Due to the fact that I practice almost exclusively in the field of representing delinquent taxpayers in front of SB/SE Collections and the collection side of Appeals, you can expect a disproportionate number of the webinars to cover taxpayer representation.


CPE Recognition Info for Enrolled Agents & Unenrolled Preparers

We are an IRS approved continuing education provider, number 4Y1UP.

All webinars on federal tax law topics will carry an IRS program number and are eligible for CE for Enrolled Agents and AFSP participants. We may occasionally present webinars on other topics for which CPAs may earn CPE hours but Enrolled Agents cannot.


CPE Recognition Info for CPAs

The webinars presented here qualify as CPE for CPAs in most states and territories, because most states simply have no registration/approval process or requirement for CPE providers. We follow NASBA standards for all training.

Five accounting boards may not allow CPE credit for our webinars: Illinois, Puerto Rico, New Jersey, New York, and Texas. We will be working on obtaining the necessary registrations with these states during the 2018 filing season.

State boards of accountancy have final authority regarding the applicability of any particular course to your CPE requirements. Please check with your state board regarding requirements and acceptance.


Who the

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CPE Frequently Asked Questions

How do I access the webinar?
You will receive a confirmation email directly from GoToWebinar that contains your unique access link. You will also receive reminders the day before and one hour before the webinar with the same link. Sometimes these emails get filtered by overly aggressive spam filters, so be sure to look in your spam folder for it.

Where can I download the slides?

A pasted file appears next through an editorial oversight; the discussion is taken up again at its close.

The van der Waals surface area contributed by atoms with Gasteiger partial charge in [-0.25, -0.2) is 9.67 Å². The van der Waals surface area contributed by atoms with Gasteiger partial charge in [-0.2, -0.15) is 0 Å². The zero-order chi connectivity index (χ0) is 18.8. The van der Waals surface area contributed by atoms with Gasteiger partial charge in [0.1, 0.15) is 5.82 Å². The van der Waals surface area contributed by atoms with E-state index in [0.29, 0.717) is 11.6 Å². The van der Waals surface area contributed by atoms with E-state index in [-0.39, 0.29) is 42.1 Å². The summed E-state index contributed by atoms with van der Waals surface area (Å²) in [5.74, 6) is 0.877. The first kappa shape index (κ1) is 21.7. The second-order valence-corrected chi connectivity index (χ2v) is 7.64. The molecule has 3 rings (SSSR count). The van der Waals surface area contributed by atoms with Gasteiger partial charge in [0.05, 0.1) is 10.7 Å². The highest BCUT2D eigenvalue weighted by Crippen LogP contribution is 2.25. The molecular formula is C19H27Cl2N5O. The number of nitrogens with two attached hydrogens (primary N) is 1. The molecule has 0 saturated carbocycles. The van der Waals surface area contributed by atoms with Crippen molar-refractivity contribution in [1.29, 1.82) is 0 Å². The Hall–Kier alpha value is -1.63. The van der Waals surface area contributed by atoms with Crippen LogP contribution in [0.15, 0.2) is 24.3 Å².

Slides for each presentation are always available in three places:

  1. A link will be included in the reminder email before the webinar start time.
  2. A link will be posted in the chat box on the webinar itself.
  3. From the “Handouts” pane of the GoToWebinar control panel during the session.

Where’s my Certificate of Completion?

Please allow up to 72 hours to receive your Certificate of Completion. Since these are delivered via email, please be sure to check your spam folder for it, as they sometimes wind up in there. If you don’t see it, then you may not have qualified for credit. Under IRS/NASBA rules that we are required to follow, you must:

  • Stay online for at least 50 minutes per 1 CE/CPE hour
  • Submit answers to all three polling questions per hour

If you have technical issues, such as computer problems or Internet connection issues, that causes you to miss a polling question or to miss the full 50 minutes, I cannot issue you credit. IRS and NASBA require that we maintain records, which can be audited, of who attended what, and we must utilize the electronic attendance record to grant credit. Sorry, we can’t just take your word for it that you were in attendance the whole time.

Do you report CE hours to the IRS?

If you provided a PTIN at the time of registration, then yes, your CE hours will be reported to the IRS. If you did not provide a PTIN at the time of registration, then no, your hours will not be reported. Make sure the PTIN you provide is the right one and in the proper format. It starts with a “P” followed by eight digits.

It’s incredibly time consuming for me to fix PTIN errors, and for the free CE webinars in particular, I’ve decided to no longer “chase people down” for the proper PTIN, there are simply too many people that enter it incorrectly (into the hundreds sometimes). This may sound harsh, but I just really think … Continue reading